Given this dependence on global trade, it is crucial that British-built cars remain attractive to international buyers and exports are not subject to additional tariffs, costs and other barriers to successful trade. It is also essential government ensures there is economic stability and a competitive business environment to ensure we continue to attract the global investment that is behind this performance.

car-output_rolling-year-totals-october-2016

  1. UK car export volumes have risen in every month since July 2015
  2. UK car manufacturing last fell in July 2015
  3. October 2005, when 363,513 units were produced for the domestic market

Source: SMMT

 

UK car exports pass the million mark in 2016

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  • UK car manufacturing volumes increase by 0.9% in September with 159,726 vehicles produced.
  • Overall output for first three quarters rises 10.5% as exports grow 12.2% to hit 1,000,642.
  • Overseas demand drives production, up 5.0% to 123,119 units, while home market falls -10.6%.

car-manufacturing-table-september-16

 

UK car manufacturing reported steady growth in September, with production rising by 0.9%, according to figures published today by the Society of Motor Manufacturers and Traders. Exports rose 5.0% to reach 123,119 units, offsetting a -10.6% decline in production for the home market.

Overall year-to-date output increased 10.5% to 1,292,453 units, as production for global markets grew for a 14thconsecutive month. Export demand rose by 12.2% to take volumes past one million in the first three quarters for the first time on record.

Mike Hawes, SMMT Chief Executive, said,

British-built cars are in demand across the world as demonstrated by the double digit growth in exports this year, resulting in more than a million cars produced for international markets. The vast majority of cars manufactured here in the UK are destined for abroad and future growth will depend on securing our international competitiveness and the barrier-free access to major global markets that has enabled UK Automotive to thrive.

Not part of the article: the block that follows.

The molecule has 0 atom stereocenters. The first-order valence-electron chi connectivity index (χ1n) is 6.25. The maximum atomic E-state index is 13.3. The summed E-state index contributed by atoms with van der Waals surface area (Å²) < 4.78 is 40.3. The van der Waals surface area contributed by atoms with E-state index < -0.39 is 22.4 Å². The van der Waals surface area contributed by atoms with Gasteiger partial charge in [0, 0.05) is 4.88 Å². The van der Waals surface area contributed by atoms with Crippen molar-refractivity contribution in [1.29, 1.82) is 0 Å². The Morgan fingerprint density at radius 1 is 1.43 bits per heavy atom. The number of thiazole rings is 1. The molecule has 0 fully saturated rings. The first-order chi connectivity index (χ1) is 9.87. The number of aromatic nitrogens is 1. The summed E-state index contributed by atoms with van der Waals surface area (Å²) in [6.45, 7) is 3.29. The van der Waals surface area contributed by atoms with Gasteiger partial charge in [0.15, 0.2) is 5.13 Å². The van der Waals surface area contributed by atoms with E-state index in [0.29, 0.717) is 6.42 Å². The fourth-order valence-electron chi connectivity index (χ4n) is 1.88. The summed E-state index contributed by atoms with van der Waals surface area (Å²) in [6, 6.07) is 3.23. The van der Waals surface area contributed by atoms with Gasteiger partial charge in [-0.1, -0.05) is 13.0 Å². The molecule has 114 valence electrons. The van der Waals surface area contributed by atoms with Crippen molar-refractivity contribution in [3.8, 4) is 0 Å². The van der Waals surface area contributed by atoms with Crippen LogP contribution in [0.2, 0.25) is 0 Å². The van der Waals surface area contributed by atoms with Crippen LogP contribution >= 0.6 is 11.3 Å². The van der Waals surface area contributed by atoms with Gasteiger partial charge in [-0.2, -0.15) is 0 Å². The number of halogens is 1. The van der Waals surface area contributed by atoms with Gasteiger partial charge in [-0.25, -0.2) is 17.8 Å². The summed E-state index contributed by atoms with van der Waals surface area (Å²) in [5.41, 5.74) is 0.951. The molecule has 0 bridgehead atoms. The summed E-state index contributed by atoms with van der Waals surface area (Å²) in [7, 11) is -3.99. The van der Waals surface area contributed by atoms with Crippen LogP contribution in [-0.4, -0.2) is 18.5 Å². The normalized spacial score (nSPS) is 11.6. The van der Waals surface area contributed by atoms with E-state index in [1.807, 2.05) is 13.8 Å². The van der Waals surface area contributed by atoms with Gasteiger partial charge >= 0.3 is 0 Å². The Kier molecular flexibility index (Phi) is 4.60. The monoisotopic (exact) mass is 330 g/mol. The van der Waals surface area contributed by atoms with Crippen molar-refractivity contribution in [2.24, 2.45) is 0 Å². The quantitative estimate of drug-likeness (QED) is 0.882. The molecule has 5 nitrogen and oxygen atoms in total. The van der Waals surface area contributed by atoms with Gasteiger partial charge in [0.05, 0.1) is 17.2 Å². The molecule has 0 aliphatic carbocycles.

Car output_rolling year totals June 2016

Source: SMMT

 

Over 2 million registrations so far in 2016 as 66-plate drives new car market

SMMT_Master_Brandline_(RGB)

 


  • 469,696 new cars registered in plate-change September – a steady rise of 1.6% and the highest September on record.
  • Increased demand for diesels and alternatively fuelled vehicles, up 2.8% and 32.6% respectively.
  • Year-to-date total registrations grow 2.6%, with more than 2 million units registered so far this year.

The UK new car market remained steady in September, rising 1.6%, according to data published by the Society of Motor Manufacturers and Traders. 469,696 cars were registered, as buyers purchased the new 66-plate.

september-new-car-registrations-2000-to-present-chart

The performance marks the highest September on record, while the total number of cars registered so far this year also grew to  2,150,495 units – up 2.6% compared with the same period last year. It is only the second time that the two million mark has been passed in September since 2004.1

Fleet registrations continued to drive growth, up 7.3%, while registrations to private motorists experienced a small decline, down -1.7% to 223,844 units in the month. Meanwhile, diesel registrations rose 2.8% as petrols declined
-1.1%. Alternatively fuelled vehicles continued to outpace the market, up 32.6% against the same month last year with a market share of 3.4%.

Mike Hawes, SMMT Chief Executive, said,

September is always one of the biggest months for Britain’s new car market. The new 66-plate, combined with a diverse range of exciting new models featuring the latest technology, has certainly helped draw buyers into showrooms and many are taking full advantage of the attractive deals and low interest financing options on offer. Business and consumers place September orders many months in advance, so the ability of the market to maintain this record level of demand will depend on the ability of government to overcome political uncertainty and safeguard the conditions that underpin consumer appetite.

 

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  1.  September 2015 recorded 2,096,886 units registered, the first time the 2 million mark was passed in September since 2004.

Source: SMMT

£45 million investment sees 3,000 new jobs for Midlands automotive industry